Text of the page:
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Terms and conditions - applicable law
Thread poster: MandyT
MandyT  Identity Verified
English to German
Mar 21, 2005

Hi,

I'm currently writing my terms and conditions for direct clients which I base on the model terms from the ITI. In there it reads:

If a dispute cannot be resolved amicably
between the parties, or if either party refuses to accept arbitration, the parties shall be subject to the jurisdiction of the Courts of England and Wales.
In any event these terms shall be construed in accordance with English law.

Now my question: Most of my clients are in the UK, but I'm based in France. Can/Should I still say the parties are subject to English law etc???

Thanks for your help.

Mandy


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Williamson  Identity Verified
United Kingdom
Local time: 18:55
Flemish to English
+ ...
Law of the land. Mar 21, 2005

Long ago at a trade course i was taught you should put at the back of your invoice that the law of the country where the customer is based is applicable, because that is the country where you have to get your money from and that is where legal proceedings have to be undertaken, if you do not get paid.
If for example a German customer does not pay, will you start a "Mahnverfahren" in France or in Germany?


[Edited at 2005-03-21 11:52]


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Anjo Sterringa  Identity Verified
Spain
Local time: 19:55
Member (2003)
English to Dutch
+ ...
Election between parties Mar 21, 2005

I would not think it very handy to say that the laws of the country where your customer is based apply, then you do not know how to word your conditions in order to fit every legal system in which your clients are based! It is normally the other way around: the choice of law coincides with the place where the supplier resides.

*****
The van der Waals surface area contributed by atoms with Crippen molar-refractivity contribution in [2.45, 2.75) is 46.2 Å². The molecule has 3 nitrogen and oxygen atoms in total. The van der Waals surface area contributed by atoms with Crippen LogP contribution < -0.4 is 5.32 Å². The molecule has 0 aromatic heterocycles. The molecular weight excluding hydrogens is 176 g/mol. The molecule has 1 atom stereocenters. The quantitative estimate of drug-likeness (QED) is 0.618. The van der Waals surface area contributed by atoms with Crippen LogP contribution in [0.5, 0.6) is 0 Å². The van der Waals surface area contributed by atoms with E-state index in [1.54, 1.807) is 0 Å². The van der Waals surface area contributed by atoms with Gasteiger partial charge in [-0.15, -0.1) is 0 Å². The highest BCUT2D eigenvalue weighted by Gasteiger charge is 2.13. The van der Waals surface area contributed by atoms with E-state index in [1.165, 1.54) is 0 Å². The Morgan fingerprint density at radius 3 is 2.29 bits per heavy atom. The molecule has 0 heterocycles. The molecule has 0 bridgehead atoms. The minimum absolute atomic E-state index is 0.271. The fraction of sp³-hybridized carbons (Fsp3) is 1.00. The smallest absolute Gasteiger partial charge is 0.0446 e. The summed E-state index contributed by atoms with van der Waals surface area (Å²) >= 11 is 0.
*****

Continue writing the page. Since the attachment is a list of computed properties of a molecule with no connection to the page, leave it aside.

The choice of law and the location (2 different things) are agreed upon between the two parties - so theoretically yes, you can do that even if you are based in France, and most of your customers are based in the UK and you are more famiiar with the UK system. As freedom of contract exists, I should think this is possible (but DO check!). You could also have different sets of 'general' conditions, for clients in the UK and clients in France, as in the latter case it would be a bit weird to get the money your neighbour owes you through an English court.
The choice of law/ location might then be overruled by a French judge anyway....
Anjo

[Edited at 2005-03-21 12:42]


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Christopher RH
Local time: 19:55
French to English
Never choose a foreign law... Apr 6, 2005

Don't ever choose a law which is not your own. You are asking for complications (like, for example, are your invoices valid in a foreign jurisdiction? How are you supposed to notify breach? Do you even "exist" for a foreign court?)

I would also never suggest arbitration for translation work, unless you are a very large agency.


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